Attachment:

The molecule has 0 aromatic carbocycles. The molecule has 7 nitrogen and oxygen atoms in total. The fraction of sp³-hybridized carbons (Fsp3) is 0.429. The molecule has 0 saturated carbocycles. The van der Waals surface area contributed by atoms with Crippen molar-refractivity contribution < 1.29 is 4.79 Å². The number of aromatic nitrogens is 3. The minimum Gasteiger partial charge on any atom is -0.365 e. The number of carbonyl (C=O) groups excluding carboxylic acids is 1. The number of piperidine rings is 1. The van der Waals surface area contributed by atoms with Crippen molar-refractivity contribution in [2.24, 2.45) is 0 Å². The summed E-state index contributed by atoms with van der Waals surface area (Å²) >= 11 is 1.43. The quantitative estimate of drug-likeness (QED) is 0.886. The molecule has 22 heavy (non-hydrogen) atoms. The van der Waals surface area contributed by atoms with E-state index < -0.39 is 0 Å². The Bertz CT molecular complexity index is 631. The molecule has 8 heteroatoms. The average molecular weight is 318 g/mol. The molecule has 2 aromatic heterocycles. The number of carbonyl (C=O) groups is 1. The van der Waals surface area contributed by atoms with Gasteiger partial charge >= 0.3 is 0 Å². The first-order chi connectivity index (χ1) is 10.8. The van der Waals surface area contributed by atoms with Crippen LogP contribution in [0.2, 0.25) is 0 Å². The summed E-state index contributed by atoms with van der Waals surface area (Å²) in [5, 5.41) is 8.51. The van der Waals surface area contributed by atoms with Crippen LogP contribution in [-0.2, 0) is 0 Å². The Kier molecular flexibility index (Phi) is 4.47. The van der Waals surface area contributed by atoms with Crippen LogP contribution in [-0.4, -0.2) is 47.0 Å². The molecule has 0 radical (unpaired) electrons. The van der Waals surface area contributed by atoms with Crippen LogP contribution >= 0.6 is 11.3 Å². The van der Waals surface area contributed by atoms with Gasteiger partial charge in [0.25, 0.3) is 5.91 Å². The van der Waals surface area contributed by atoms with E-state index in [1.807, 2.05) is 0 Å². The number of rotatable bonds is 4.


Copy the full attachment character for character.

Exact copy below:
The molecule has 0 aromatic carbocycles. The molecule has 7 nitrogen and oxygen atoms in total. The fraction of sp³-hybridized carbons (Fsp3) is 0.429. The molecule has 0 saturated carbocycles. The van der Waals surface area contributed by atoms with Crippen molar-refractivity contribution < 1.29 is 4.79 Å². The number of aromatic nitrogens is 3. The minimum Gasteiger partial charge on any atom is -0.365 e. The number of carbonyl (C=O) groups excluding carboxylic acids is 1. The number of piperidine rings is 1. The van der Waals surface area contributed by atoms with Crippen molar-refractivity contribution in [2.24, 2.45) is 0 Å². The summed E-state index contributed by atoms with van der Waals surface area (Å²) >= 11 is 1.43. The quantitative estimate of drug-likeness (QED) is 0.886. The molecule has 22 heavy (non-hydrogen) atoms. The van der Waals surface area contributed by atoms with E-state index < -0.39 is 0 Å². The Bertz CT molecular complexity index is 631. The molecule has 8 heteroatoms. The average molecular weight is 318 g/mol. The molecule has 2 aromatic heterocycles. The number of carbonyl (C=O) groups is 1. The van der Waals surface area contributed by atoms with Gasteiger partial charge >= 0.3 is 0 Å². The first-order chi connectivity index (χ1) is 10.8. The van der Waals surface area contributed by atoms with Crippen LogP contribution in [0.2, 0.25) is 0 Å². The summed E-state index contributed by atoms with van der Waals surface area (Å²) in [5, 5.41) is 8.51. The van der Waals surface area contributed by atoms with Crippen LogP contribution in [-0.2, 0) is 0 Å². The Kier molecular flexibility index (Phi) is 4.47. The van der Waals surface area contributed by atoms with Crippen LogP contribution in [-0.4, -0.2) is 47.0 Å². The molecule has 0 radical (unpaired) electrons. The van der Waals surface area contributed by atoms with Crippen LogP contribution >= 0.6 is 11.3 Å². The van der Waals surface area contributed by atoms with Gasteiger partial charge in [0.25, 0.3) is 5.91 Å². The van der Waals surface area contributed by atoms with E-state index in [1.807, 2.05) is 0 Å². The number of rotatable bonds is 4.